To what priorities does God call our meeting? How do our annual budget, our meeting’s standing committees and other aspects of the meeting’s life reflect those priorities?
We are called to uphold the testimonies of equality, simplicity, peace, integrity and stewardship. The constant search for Truth and the Light within are paramount. Outreach and Worship and Ministry committees work hard in our meeting. They help to keep our attendance up, and nurture our community. Our Peace and Social Concerns committee compiles a list of worthy causes, and we contribute funds to projects and organizations that have meaningful local social justice impact.
We are dedicated to the continued distribution of John Martin Trust funds to eligible PYM members. Support in terms of grant-making, perhaps a session on how to direct applicants to other sources, and growing skills in receiving applications would be helpful. We are blessed to have this JMT fund available, but managing it and directing it towards other worthy needs, such as financial aid funds to Friends Select School, take up much time and energy. Finance committee has made great strides this year, in working with a new accounting system to better steward our resources.
Our Care and Relief committees work to nurture current and prospective members, and to assist those with extraordinary needs. Those committees are full, and meet regularly. Nominating committee is small but works hard, and manages to achieve the desired result of filling spaces on committees. Hospitality, Outreach and First Day School committees are smaller and need the clerk’s nurture from time to time.
What specific issues of concern has your community experienced in the past year?
We experienced the deaths of several longtime members in the last eighteen months or so. The number of elders in our meetings is shrinking, and we are feeling the impact. However, the “next generation” is slowly stepping in to fill the breach, and I have hope that we can adjust to a new normal.
We continue to search for a way forward in our ongoing relationship with PYM and the Arch Street Meeting House Preservation Trust. As we do not own or control the building in which we meet, many challenges have arisen over the last several years for the monthly meeting in terms of building use. I am hopeful that with love and support, we can reach a place where all needs are met for everyone involved. I ask that we be held in the Light as this discernment continues.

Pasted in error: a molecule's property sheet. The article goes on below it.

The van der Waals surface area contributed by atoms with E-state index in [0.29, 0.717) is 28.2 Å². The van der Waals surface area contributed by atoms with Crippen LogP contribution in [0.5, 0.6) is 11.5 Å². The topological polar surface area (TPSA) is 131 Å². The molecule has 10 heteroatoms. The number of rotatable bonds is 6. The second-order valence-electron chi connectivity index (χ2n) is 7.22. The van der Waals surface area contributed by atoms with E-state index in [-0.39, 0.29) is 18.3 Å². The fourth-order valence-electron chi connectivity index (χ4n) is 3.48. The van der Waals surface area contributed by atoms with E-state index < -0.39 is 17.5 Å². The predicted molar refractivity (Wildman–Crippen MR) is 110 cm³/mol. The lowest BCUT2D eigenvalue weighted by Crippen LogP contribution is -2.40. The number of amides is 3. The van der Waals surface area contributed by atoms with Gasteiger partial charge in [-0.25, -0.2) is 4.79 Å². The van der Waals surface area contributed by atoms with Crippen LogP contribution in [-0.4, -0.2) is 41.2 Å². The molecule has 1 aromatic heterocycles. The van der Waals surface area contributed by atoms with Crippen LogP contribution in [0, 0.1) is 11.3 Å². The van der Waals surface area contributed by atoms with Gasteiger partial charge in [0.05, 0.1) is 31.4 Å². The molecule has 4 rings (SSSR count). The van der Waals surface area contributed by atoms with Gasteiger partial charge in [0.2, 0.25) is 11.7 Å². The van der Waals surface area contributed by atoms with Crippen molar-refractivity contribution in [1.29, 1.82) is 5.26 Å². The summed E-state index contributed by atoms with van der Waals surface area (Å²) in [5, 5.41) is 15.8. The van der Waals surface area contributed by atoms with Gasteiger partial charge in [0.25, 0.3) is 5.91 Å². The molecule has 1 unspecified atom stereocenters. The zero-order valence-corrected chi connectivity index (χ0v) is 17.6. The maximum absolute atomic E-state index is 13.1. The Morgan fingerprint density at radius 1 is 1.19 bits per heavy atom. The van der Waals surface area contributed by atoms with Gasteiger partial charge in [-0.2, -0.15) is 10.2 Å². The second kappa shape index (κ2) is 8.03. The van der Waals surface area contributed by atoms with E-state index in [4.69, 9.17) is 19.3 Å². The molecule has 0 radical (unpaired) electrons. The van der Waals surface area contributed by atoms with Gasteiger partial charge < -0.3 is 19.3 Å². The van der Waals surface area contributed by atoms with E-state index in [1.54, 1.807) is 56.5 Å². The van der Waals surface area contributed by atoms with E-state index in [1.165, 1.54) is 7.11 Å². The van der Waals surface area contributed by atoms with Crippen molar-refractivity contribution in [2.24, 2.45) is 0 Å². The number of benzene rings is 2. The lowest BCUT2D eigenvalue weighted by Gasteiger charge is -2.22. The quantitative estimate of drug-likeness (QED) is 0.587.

What threshing, dialogue and/or discernment has your community recently experienced regarding the purpose and importance of membership?
We have work to do in this area. As clerk, I hope to lead MMFP through the discernment of releasing members who do not participate in the life of the meeting. This is a fractious issue, but an important one. What does membership mean? What obligations does one have as a member of a monthly meeting? These are questions I would like to use to frame our discernment. Hopefully I can address this in the fall at MMFP.
What anti-racism work has your community engaged in or explored in the past year?
MMFP has several individuals who participate in POWER and/or other organizations that explore solutions to racism in our community. There is always more work to be done, and we have recognized this as a meeting. However, other issues have gotten in the way of our direct exploration of anti-racism, and having a plan or approach to delve into this requires more attention from me.
Buckingham Monthly Meeting
Annual Report to Bucks Quarterly Meeting
May 20, 2018
Held at Camp Onas – Ottsville, PA
The last year has been an exciting and spiritually nurturing one at Buckingham Monthly Meeting. We recorded 62 adult members and 23 minor members (including 2 new members), for a total of 85. There was one death.
Most notably, our Meetings for Worship and First Day School have been enriched by new attenders—multiple young families with children. We try to be welcoming toward new attenders, and our post-meeting gathering—our snacks have now expanded to be nearly a brunch each week—also helps to facilitate meaningful connections. Our attenders, some of whom have become members, have shown exceptional willingness to participate in all aspects of the life of the meeting, as well as finding new ways to get the rest of the membership to be active.